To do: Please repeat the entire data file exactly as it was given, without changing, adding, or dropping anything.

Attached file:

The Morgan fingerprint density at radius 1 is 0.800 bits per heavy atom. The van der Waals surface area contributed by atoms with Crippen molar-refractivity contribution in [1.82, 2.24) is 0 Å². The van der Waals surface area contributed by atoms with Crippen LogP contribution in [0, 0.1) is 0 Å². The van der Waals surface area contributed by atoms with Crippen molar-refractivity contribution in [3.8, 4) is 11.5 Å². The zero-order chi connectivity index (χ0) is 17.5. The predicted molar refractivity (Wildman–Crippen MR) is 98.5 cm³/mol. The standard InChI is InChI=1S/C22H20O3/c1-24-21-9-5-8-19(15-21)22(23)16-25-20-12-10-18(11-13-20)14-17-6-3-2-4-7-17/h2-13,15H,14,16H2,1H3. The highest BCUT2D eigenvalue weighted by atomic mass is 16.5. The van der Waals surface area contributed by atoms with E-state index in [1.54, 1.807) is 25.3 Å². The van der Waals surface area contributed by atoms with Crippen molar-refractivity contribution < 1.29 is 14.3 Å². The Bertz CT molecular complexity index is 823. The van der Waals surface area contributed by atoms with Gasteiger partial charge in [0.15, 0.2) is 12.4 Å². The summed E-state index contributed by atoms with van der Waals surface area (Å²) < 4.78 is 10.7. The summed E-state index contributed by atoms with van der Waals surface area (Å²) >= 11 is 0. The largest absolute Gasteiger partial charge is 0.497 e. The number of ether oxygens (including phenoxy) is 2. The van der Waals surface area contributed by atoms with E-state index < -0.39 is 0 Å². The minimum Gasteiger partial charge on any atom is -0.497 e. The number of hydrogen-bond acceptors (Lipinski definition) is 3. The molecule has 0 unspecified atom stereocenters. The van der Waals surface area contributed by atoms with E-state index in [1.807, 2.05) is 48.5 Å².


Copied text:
The Morgan fingerprint density at radius 1 is 0.800 bits per heavy atom. The van der Waals surface area contributed by atoms with Crippen molar-refractivity contribution in [1.82, 2.24) is 0 Å². The van der Waals surface area contributed by atoms with Crippen LogP contribution in [0, 0.1) is 0 Å². The van der Waals surface area contributed by atoms with Crippen molar-refractivity contribution in [3.8, 4) is 11.5 Å². The zero-order chi connectivity index (χ0) is 17.5. The predicted molar refractivity (Wildman–Crippen MR) is 98.5 cm³/mol. The standard InChI is InChI=1S/C22H20O3/c1-24-21-9-5-8-19(15-21)22(23)16-25-20-12-10-18(11-13-20)14-17-6-3-2-4-7-17/h2-13,15H,14,16H2,1H3. The highest BCUT2D eigenvalue weighted by atomic mass is 16.5. The van der Waals surface area contributed by atoms with E-state index in [1.54, 1.807) is 25.3 Å². The van der Waals surface area contributed by atoms with Crippen molar-refractivity contribution < 1.29 is 14.3 Å². The Bertz CT molecular complexity index is 823. The van der Waals surface area contributed by atoms with Gasteiger partial charge in [0.15, 0.2) is 12.4 Å². The summed E-state index contributed by atoms with van der Waals surface area (Å²) < 4.78 is 10.7. The summed E-state index contributed by atoms with van der Waals surface area (Å²) >= 11 is 0. The largest absolute Gasteiger partial charge is 0.497 e. The number of ether oxygens (including phenoxy) is 2. The van der Waals surface area contributed by atoms with E-state index < -0.39 is 0 Å². The minimum Gasteiger partial charge on any atom is -0.497 e. The number of hydrogen-bond acceptors (Lipinski definition) is 3. The molecule has 0 unspecified atom stereocenters. The van der Waals surface area contributed by atoms with E-state index in [1.807, 2.05) is 48.5 Å².